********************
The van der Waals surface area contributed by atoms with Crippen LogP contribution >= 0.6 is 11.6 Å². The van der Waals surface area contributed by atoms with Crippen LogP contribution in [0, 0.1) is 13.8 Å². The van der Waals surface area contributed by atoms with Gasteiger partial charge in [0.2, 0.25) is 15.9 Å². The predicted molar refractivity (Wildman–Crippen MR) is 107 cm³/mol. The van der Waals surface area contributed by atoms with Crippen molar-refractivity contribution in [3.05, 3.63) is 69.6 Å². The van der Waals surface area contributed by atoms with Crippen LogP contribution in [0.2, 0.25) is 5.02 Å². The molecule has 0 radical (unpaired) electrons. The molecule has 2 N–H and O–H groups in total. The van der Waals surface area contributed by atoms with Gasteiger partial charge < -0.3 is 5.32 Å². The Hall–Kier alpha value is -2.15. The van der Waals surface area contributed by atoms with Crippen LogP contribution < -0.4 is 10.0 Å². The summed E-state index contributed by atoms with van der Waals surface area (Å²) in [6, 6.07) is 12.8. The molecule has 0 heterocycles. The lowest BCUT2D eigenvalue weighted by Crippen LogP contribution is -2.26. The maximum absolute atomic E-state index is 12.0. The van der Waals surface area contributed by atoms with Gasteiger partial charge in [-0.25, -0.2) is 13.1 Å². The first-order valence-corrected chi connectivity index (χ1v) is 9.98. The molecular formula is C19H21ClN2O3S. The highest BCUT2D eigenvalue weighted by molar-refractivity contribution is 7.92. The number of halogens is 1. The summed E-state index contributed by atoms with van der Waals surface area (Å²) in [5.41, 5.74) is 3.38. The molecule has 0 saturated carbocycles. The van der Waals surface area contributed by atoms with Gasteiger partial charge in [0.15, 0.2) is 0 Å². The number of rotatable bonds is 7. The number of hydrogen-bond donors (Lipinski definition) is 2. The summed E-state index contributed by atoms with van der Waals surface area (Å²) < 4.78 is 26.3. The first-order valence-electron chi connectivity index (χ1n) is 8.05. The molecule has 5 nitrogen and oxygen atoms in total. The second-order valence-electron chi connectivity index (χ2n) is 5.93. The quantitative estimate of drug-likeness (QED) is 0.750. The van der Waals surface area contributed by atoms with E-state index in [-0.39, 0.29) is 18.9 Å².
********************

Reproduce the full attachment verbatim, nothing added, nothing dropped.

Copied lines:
The van der Waals surface area contributed by atoms with Crippen LogP contribution >= 0.6 is 11.6 Å². The van der Waals surface area contributed by atoms with Crippen LogP contribution in [0, 0.1) is 13.8 Å². The van der Waals surface area contributed by atoms with Gasteiger partial charge in [0.2, 0.25) is 15.9 Å². The predicted molar refractivity (Wildman–Crippen MR) is 107 cm³/mol. The van der Waals surface area contributed by atoms with Crippen molar-refractivity contribution in [3.05, 3.63) is 69.6 Å². The van der Waals surface area contributed by atoms with Crippen LogP contribution in [0.2, 0.25) is 5.02 Å². The molecule has 0 radical (unpaired) electrons. The molecule has 2 N–H and O–H groups in total. The van der Waals surface area contributed by atoms with Gasteiger partial charge < -0.3 is 5.32 Å². The Hall–Kier alpha value is -2.15. The van der Waals surface area contributed by atoms with Crippen LogP contribution < -0.4 is 10.0 Å². The summed E-state index contributed by atoms with van der Waals surface area (Å²) in [6, 6.07) is 12.8. The molecule has 0 heterocycles. The lowest BCUT2D eigenvalue weighted by Crippen LogP contribution is -2.26. The maximum absolute atomic E-state index is 12.0. The van der Waals surface area contributed by atoms with Gasteiger partial charge in [-0.25, -0.2) is 13.1 Å². The first-order valence-corrected chi connectivity index (χ1v) is 9.98. The molecular formula is C19H21ClN2O3S. The highest BCUT2D eigenvalue weighted by molar-refractivity contribution is 7.92. The number of halogens is 1. The summed E-state index contributed by atoms with van der Waals surface area (Å²) in [5.41, 5.74) is 3.38. The molecule has 0 saturated carbocycles. The van der Waals surface area contributed by atoms with Gasteiger partial charge in [0.15, 0.2) is 0 Å². The number of rotatable bonds is 7. The number of hydrogen-bond donors (Lipinski definition) is 2. The summed E-state index contributed by atoms with van der Waals surface area (Å²) < 4.78 is 26.3. The first-order valence-electron chi connectivity index (χ1n) is 8.05. The molecule has 5 nitrogen and oxygen atoms in total. The second-order valence-electron chi connectivity index (χ2n) is 5.93. The quantitative estimate of drug-likeness (QED) is 0.750. The van der Waals surface area contributed by atoms with E-state index in [-0.39, 0.29) is 18.9 Å².